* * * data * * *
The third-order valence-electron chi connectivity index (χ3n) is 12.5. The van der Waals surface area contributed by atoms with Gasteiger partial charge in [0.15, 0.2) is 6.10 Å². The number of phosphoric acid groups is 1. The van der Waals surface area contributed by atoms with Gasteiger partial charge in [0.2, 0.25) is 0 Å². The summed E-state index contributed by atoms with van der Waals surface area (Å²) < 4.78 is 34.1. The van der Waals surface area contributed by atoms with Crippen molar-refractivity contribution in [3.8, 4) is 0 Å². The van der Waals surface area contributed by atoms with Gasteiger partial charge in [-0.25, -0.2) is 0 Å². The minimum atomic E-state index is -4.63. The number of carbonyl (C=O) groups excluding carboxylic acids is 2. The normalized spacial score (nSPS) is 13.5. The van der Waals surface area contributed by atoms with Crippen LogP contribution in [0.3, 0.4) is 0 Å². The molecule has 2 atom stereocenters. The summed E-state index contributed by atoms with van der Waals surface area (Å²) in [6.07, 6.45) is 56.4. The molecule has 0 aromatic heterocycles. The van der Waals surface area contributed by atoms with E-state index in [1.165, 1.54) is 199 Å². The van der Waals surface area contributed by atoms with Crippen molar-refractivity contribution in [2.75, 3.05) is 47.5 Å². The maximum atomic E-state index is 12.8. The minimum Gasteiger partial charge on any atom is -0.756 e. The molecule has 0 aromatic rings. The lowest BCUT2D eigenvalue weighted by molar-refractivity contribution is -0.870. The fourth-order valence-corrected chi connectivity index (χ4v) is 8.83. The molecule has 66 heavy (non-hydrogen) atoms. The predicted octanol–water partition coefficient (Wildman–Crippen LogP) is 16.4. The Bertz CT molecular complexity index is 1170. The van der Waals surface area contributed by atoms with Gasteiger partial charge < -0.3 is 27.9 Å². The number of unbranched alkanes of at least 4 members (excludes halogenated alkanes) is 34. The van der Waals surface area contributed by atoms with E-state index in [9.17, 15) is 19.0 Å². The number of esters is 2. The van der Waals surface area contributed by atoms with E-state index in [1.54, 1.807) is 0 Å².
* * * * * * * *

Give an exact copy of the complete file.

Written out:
The third-order valence-electron chi connectivity index (χ3n) is 12.5. The van der Waals surface area contributed by atoms with Gasteiger partial charge in [0.15, 0.2) is 6.10 Å². The number of phosphoric acid groups is 1. The van der Waals surface area contributed by atoms with Gasteiger partial charge in [0.2, 0.25) is 0 Å². The summed E-state index contributed by atoms with van der Waals surface area (Å²) < 4.78 is 34.1. The van der Waals surface area contributed by atoms with Crippen molar-refractivity contribution in [3.8, 4) is 0 Å². The van der Waals surface area contributed by atoms with Gasteiger partial charge in [-0.25, -0.2) is 0 Å². The minimum atomic E-state index is -4.63. The number of carbonyl (C=O) groups excluding carboxylic acids is 2. The normalized spacial score (nSPS) is 13.5. The van der Waals surface area contributed by atoms with Crippen LogP contribution in [0.3, 0.4) is 0 Å². The molecule has 2 atom stereocenters. The summed E-state index contributed by atoms with van der Waals surface area (Å²) in [6.07, 6.45) is 56.4. The molecule has 0 aromatic heterocycles. The van der Waals surface area contributed by atoms with E-state index in [1.165, 1.54) is 199 Å². The van der Waals surface area contributed by atoms with Crippen molar-refractivity contribution in [2.75, 3.05) is 47.5 Å². The maximum atomic E-state index is 12.8. The minimum Gasteiger partial charge on any atom is -0.756 e. The molecule has 0 aromatic rings. The lowest BCUT2D eigenvalue weighted by molar-refractivity contribution is -0.870. The fourth-order valence-corrected chi connectivity index (χ4v) is 8.83. The molecule has 66 heavy (non-hydrogen) atoms. The predicted octanol–water partition coefficient (Wildman–Crippen LogP) is 16.4. The Bertz CT molecular complexity index is 1170. The van der Waals surface area contributed by atoms with Gasteiger partial charge < -0.3 is 27.9 Å². The number of unbranched alkanes of at least 4 members (excludes halogenated alkanes) is 34. The van der Waals surface area contributed by atoms with E-state index in [9.17, 15) is 19.0 Å². The number of esters is 2. The van der Waals surface area contributed by atoms with E-state index in [1.54, 1.807) is 0 Å².